Reflex Contraction of Middle-Ear Muscles Secondary to Stimulation of Laryngeal Nerves Electromyographic evidence of middle-ear muscle activity in association with vocalization has been reported in the waking cat and in man. This investigation dealt with the consideration of whether the middle-ear muscles and laryngeal muscles are activated together on a reflexive level. Rectangular-wave electrical pulses of 0.10 msec duration (one to ... Research Article
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Research Article  |   March 01, 1973
Reflex Contraction of Middle-Ear Muscles Secondary to Stimulation of Laryngeal Nerves
 
Author Affiliations & Notes
  • Gerald N. McCall
    State University of New York, Upstate Medical Center, Syracuse, New York
  • Daniel D. Rabuzzi
    State University of New York, Upstate Medical Center, Syracuse, New York
Article Information
Research Articles
Research Article   |   March 01, 1973
Reflex Contraction of Middle-Ear Muscles Secondary to Stimulation of Laryngeal Nerves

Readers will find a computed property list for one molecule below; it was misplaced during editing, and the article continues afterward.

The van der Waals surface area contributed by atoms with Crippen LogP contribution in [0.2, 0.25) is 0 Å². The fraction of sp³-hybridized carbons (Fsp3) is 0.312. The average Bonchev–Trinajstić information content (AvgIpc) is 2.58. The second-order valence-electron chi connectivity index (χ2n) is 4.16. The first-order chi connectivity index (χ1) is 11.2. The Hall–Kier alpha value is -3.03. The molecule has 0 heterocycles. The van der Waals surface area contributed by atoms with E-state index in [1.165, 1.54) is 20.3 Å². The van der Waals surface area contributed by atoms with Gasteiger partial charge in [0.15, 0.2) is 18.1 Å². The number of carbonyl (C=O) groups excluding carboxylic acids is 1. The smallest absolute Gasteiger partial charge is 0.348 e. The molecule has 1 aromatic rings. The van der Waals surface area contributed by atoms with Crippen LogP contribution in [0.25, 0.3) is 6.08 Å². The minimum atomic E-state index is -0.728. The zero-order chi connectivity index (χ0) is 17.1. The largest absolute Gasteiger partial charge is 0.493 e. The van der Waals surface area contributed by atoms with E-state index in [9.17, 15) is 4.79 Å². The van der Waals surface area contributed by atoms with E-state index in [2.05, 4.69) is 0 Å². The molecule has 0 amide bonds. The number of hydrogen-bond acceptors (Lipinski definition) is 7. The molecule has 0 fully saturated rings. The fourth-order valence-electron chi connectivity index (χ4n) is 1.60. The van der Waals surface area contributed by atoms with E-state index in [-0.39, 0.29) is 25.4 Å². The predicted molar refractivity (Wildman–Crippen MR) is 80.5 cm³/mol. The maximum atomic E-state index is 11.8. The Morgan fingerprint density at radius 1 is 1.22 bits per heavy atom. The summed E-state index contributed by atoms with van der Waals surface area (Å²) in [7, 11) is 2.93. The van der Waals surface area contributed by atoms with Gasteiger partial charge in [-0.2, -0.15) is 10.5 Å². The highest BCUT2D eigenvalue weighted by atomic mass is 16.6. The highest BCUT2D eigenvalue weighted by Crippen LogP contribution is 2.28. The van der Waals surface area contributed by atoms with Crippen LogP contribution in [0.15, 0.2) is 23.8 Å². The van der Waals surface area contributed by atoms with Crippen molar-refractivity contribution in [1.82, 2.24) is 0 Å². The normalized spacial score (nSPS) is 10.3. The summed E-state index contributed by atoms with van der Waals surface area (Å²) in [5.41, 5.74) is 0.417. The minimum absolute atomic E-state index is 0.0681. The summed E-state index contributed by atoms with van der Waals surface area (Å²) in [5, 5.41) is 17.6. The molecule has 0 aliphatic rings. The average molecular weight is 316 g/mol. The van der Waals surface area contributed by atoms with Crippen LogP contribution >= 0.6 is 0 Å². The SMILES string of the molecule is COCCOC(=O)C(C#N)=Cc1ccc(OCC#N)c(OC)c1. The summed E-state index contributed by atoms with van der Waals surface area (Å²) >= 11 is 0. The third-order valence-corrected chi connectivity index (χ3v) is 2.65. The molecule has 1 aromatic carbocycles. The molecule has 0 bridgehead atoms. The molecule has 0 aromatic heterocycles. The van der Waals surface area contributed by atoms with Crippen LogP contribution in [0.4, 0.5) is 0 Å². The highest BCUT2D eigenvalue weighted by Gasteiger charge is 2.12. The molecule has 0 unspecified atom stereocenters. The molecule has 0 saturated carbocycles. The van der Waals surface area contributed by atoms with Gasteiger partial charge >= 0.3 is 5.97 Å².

Journal of Speech, Language, and Hearing Research, March 1973, Vol. 16, 56-61. doi:10.1044/jshr.1601.56
History: Received August 14, 1972 , Accepted January 25, 1973
 
Journal of Speech, Language, and Hearing Research, March 1973, Vol. 16, 56-61. doi:10.1044/jshr.1601.56
History: Received August 14, 1972; Accepted January 25, 1973

Electromyographic evidence of middle-ear muscle activity in association with vocalization has been reported in the waking cat and in man. This investigation dealt with the consideration of whether the middle-ear muscles and laryngeal muscles are activated together on a reflexive level. Rectangular-wave electrical pulses of 0.10 msec duration (one to two volts) were used to stimulate the ipsilateral and contralateral recurrent and internal laryngeal nerves in anesthetized cats (n = 20). Simultaneous electromyographic recordings were obtained from the stapedius, tensor tympani, and cricothyroid muscles. The data provided evidence of a reflex interconnection between the middle-ear muscles and sensory nervous supply to the larynx. Reflex contraction of the stapedius and tensor tympani muscles was elicited by electrical stimulation of the internal branch of the superior laryngeal nerve. The reflex discharges in the tympanic muscles occurred in association with reflex contraction of the cricothyroid muscle. Although not conclusive, the reflex contraction of the middle-ear muscles elicited by internal laryngeal nerve stimulation appeared to be bilateral. Hie significance of this reflex interconnection between the larynx and middle-ear muscles is unclear at the present time.

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